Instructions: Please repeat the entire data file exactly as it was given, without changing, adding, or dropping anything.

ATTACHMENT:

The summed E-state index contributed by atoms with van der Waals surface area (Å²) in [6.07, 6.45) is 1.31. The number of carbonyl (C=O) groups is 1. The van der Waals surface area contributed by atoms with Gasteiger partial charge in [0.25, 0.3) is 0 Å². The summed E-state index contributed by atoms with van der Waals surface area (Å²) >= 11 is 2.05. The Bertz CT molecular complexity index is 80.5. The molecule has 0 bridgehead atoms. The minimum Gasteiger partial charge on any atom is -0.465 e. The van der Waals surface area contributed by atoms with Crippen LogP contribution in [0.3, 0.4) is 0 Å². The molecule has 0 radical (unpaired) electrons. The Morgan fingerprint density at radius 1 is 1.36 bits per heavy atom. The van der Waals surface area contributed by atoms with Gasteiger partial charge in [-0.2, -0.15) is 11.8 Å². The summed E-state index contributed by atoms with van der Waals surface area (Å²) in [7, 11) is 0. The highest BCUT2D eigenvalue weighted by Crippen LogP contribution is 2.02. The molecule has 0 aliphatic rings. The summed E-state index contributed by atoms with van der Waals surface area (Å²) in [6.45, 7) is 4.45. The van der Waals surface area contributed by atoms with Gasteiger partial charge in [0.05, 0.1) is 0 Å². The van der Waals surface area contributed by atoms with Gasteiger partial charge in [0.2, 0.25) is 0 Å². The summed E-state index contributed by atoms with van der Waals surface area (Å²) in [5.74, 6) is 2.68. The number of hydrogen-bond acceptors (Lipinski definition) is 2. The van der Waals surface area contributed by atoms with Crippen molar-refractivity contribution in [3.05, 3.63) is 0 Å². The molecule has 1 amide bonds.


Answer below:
The summed E-state index contributed by atoms with van der Waals surface area (Å²) in [6.07, 6.45) is 1.31. The number of carbonyl (C=O) groups is 1. The van der Waals surface area contributed by atoms with Gasteiger partial charge in [0.25, 0.3) is 0 Å². The summed E-state index contributed by atoms with van der Waals surface area (Å²) >= 11 is 2.05. The Bertz CT molecular complexity index is 80.5. The molecule has 0 bridgehead atoms. The minimum Gasteiger partial charge on any atom is -0.465 e. The van der Waals surface area contributed by atoms with Crippen LogP contribution in [0.3, 0.4) is 0 Å². The molecule has 0 radical (unpaired) electrons. The Morgan fingerprint density at radius 1 is 1.36 bits per heavy atom. The van der Waals surface area contributed by atoms with Gasteiger partial charge in [-0.2, -0.15) is 11.8 Å². The summed E-state index contributed by atoms with van der Waals surface area (Å²) in [7, 11) is 0. The highest BCUT2D eigenvalue weighted by Crippen LogP contribution is 2.02. The molecule has 0 aliphatic rings. The summed E-state index contributed by atoms with van der Waals surface area (Å²) in [6.45, 7) is 4.45. The van der Waals surface area contributed by atoms with Gasteiger partial charge in [0.05, 0.1) is 0 Å². The van der Waals surface area contributed by atoms with Gasteiger partial charge in [0.2, 0.25) is 0 Å². The summed E-state index contributed by atoms with van der Waals surface area (Å²) in [5.74, 6) is 2.68. The number of hydrogen-bond acceptors (Lipinski definition) is 2. The van der Waals surface area contributed by atoms with Crippen molar-refractivity contribution in [3.05, 3.63) is 0 Å². The molecule has 1 amide bonds.